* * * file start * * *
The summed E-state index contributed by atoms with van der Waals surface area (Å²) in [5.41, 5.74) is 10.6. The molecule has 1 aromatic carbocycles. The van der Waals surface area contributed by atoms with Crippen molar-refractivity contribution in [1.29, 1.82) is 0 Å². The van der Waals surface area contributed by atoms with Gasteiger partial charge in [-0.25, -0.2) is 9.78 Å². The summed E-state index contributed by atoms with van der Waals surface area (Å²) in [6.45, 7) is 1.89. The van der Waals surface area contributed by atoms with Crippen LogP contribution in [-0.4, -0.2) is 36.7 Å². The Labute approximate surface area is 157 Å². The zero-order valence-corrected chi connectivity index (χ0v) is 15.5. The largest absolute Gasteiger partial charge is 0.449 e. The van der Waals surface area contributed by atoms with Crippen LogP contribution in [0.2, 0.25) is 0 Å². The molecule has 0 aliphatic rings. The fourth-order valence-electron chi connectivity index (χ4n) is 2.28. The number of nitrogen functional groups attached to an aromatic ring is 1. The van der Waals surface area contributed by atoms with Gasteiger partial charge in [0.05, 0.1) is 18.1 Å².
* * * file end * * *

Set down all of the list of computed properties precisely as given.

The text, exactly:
The summed E-state index contributed by atoms with van der Waals surface area (Å²) in [5.41, 5.74) is 10.6. The molecule has 1 aromatic carbocycles. The van der Waals surface area contributed by atoms with Crippen molar-refractivity contribution in [1.29, 1.82) is 0 Å². The van der Waals surface area contributed by atoms with Gasteiger partial charge in [-0.25, -0.2) is 9.78 Å². The summed E-state index contributed by atoms with van der Waals surface area (Å²) in [6.45, 7) is 1.89. The van der Waals surface area contributed by atoms with Crippen LogP contribution in [-0.4, -0.2) is 36.7 Å². The Labute approximate surface area is 157 Å². The zero-order valence-corrected chi connectivity index (χ0v) is 15.5. The largest absolute Gasteiger partial charge is 0.449 e. The van der Waals surface area contributed by atoms with Crippen LogP contribution in [0.2, 0.25) is 0 Å². The molecule has 0 aliphatic rings. The fourth-order valence-electron chi connectivity index (χ4n) is 2.28. The number of nitrogen functional groups attached to an aromatic ring is 1. The van der Waals surface area contributed by atoms with Gasteiger partial charge in [0.05, 0.1) is 18.1 Å².